Throughout the United States, there is a constant discussion pertaining to work-life balance. While some, such as Amazon CEO Jeff Bezos insist that we “should stop attempting to achieve “balance” within our professional and personal lives“, the reality of the situation is that pregnancies take a toll on women, and they need time to rest.

So, as a surrogate, what are some steps that you can take to give yourself time to breath?

Be Upfront

Weirdly enough, pregnancy is still sometimes viewed as a taboo topic in 2019. Similar to work-life balance, there’s a never-ending discussion surrounding maternity leave, paternity leave, and more when it comes to a pregnancy’s impact on the workplace.

Because of this, some women are apprehensive when it comes to letting their supervisor and colleagues know that they’re expecting. This may be doubly true for those who act as surrogates because there isn’t universal acceptance throughout the country.

However, our best advice is to be honest and upfront about your circumstance. By doing so, you’re granting your employer and colleagues time to make adjustments as needed from how much work to put on your plate to whether they need to hire a temporary contractor to take over some responsibilities.

Strategize Your Appointments

For those going through a normal pregnancy, this is highly recommended. For those acting as surrogates, it’s vital.

Between maintaining relationships with Intended Parents, working with an agency, and attending medical/psychological screenings, take time to strategically set up your appointments.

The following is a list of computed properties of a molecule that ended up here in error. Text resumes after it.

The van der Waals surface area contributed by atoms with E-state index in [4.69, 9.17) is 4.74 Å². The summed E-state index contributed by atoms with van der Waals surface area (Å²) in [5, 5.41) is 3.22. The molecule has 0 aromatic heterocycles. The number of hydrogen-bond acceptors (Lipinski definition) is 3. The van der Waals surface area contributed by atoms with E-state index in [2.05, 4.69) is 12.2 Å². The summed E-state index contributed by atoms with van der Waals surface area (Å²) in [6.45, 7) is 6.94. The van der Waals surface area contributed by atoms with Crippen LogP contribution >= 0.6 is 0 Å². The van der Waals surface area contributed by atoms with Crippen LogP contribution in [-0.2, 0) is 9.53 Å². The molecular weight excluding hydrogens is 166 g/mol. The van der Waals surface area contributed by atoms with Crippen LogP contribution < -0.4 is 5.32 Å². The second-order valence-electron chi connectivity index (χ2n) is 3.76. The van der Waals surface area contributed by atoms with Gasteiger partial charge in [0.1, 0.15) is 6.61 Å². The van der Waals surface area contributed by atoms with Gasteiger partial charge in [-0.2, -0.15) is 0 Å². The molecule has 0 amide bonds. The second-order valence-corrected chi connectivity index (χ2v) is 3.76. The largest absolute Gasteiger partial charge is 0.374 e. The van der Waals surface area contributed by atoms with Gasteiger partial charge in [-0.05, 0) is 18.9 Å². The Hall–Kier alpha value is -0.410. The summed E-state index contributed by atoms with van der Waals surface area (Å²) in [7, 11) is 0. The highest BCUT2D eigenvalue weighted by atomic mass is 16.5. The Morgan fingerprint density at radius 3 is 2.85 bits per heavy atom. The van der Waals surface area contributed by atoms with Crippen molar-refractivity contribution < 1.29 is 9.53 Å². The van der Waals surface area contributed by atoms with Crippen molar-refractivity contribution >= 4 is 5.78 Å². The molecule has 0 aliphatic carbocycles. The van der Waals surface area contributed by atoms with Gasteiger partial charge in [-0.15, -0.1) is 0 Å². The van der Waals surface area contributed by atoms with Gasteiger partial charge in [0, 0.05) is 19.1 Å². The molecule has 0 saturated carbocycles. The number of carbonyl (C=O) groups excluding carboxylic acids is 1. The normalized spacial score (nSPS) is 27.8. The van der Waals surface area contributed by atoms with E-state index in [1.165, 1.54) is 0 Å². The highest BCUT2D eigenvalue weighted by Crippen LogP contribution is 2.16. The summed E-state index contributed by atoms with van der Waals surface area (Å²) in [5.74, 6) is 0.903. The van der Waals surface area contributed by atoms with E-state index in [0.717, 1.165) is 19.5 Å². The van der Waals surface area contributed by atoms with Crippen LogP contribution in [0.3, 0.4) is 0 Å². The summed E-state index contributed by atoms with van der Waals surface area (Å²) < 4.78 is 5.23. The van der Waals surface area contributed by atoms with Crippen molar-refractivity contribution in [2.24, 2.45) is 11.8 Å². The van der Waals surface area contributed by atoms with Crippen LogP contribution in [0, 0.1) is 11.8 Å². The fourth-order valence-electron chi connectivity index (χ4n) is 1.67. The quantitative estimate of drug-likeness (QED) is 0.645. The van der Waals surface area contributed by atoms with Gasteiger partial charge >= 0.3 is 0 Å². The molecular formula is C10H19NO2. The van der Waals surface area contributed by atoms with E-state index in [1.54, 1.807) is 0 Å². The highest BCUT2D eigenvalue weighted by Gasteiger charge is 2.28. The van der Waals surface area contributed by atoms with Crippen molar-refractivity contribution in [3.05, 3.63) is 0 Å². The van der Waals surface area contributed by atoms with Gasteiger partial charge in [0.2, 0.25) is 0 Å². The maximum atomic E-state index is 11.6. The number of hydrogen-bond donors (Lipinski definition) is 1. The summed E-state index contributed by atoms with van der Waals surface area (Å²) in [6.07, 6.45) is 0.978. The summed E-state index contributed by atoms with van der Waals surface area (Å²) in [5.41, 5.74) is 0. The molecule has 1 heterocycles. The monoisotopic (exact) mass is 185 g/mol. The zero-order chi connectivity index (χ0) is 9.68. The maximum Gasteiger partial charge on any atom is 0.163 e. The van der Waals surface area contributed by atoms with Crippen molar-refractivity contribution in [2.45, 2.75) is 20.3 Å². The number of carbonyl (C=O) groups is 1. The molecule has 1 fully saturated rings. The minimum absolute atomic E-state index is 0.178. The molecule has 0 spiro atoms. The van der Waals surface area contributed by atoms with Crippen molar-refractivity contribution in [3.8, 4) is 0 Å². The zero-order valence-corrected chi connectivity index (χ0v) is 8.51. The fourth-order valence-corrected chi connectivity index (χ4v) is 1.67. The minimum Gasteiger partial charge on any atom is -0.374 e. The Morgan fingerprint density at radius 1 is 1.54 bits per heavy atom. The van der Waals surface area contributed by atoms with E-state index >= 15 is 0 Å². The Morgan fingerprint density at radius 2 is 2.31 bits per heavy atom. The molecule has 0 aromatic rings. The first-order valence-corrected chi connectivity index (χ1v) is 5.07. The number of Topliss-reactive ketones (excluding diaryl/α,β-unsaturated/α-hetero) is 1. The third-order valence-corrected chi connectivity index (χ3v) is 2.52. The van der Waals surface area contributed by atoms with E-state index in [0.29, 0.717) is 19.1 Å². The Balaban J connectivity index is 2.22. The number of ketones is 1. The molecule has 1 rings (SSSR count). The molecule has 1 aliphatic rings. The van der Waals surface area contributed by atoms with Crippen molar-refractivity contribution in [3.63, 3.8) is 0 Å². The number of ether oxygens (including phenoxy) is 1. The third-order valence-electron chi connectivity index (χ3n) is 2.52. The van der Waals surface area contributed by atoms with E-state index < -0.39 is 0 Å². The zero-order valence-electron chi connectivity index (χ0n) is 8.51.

Many OB/GYN facilities will allow you to schedule appointments at the beginning of the workday, or even during your lunch hour. Try to avoid scheduling them back-to-back to avoid unnecessary stress.

Get Some R&R

Pregnancies are just as physically draining as they are emotionally and mentally. It’s important that you take some time for yourself, both for your well-being and for the child’s/children’s.

It’s a known fact that most adults don’t receive their full seven to eight hours of sleep each night. For many, they can be considered lucky to get as few as five or six. But when it comes to pregnancies, you have to remember that you’re sleeping for two.

To make matters worse, many pregnant women suffer from sleep apnea, a condition that makes it difficult to breath while sleeping.

To get the minimum of seven hours of sleep, we recommend staying in bed for at least eight hours per day.

When You’re Done, You’re Done

Many adults suffer from workaholism.

As a matter of fact, nearly half of all Americans consider themselves to be workaholics. This disease has permeated our culture to such an unbearable degree that it ruins relationships, health, and yes, even productivity.

While we understand that deadlines are important, they aren’t more important than your health, especially if you’re going through a pregnancy. So, here’s the rule of thumb: When you leave the office, LEAVE YOUR WORK AT THE OFFICE!

Going back to our prior tip, rest and relaxation is important. If you’re focused on work at home, then you’re not fulfilling that R&R need.


Your health (and by proxy the child’s/children’s health) should always come first and foremost throughout a pregnancy or a surrogacy. Ensuring that you’re taking care to manage work-life balance goes a long way to maintaining good health.

To learn more about the surrogacy process or to start an application, please click here.

Staci Swiderski, CEO and owner of Family Source Consultants has been involved in the field of reproductive medicine since 2002. Staci has vigorously grown the comprehensive egg donation and gestational surrogacy agency to become a worldwide leader in the third-party reproduction field. Staci is a former intended parent herself. She and her husband welcomed their son via gestational surrogacy in 2005. Additionally, Staci had the experience of assisting an infertile couple (AKA Recipient Parents) build their family through her efforts as an egg donor, with her donation resulting in the births of their son and daughter.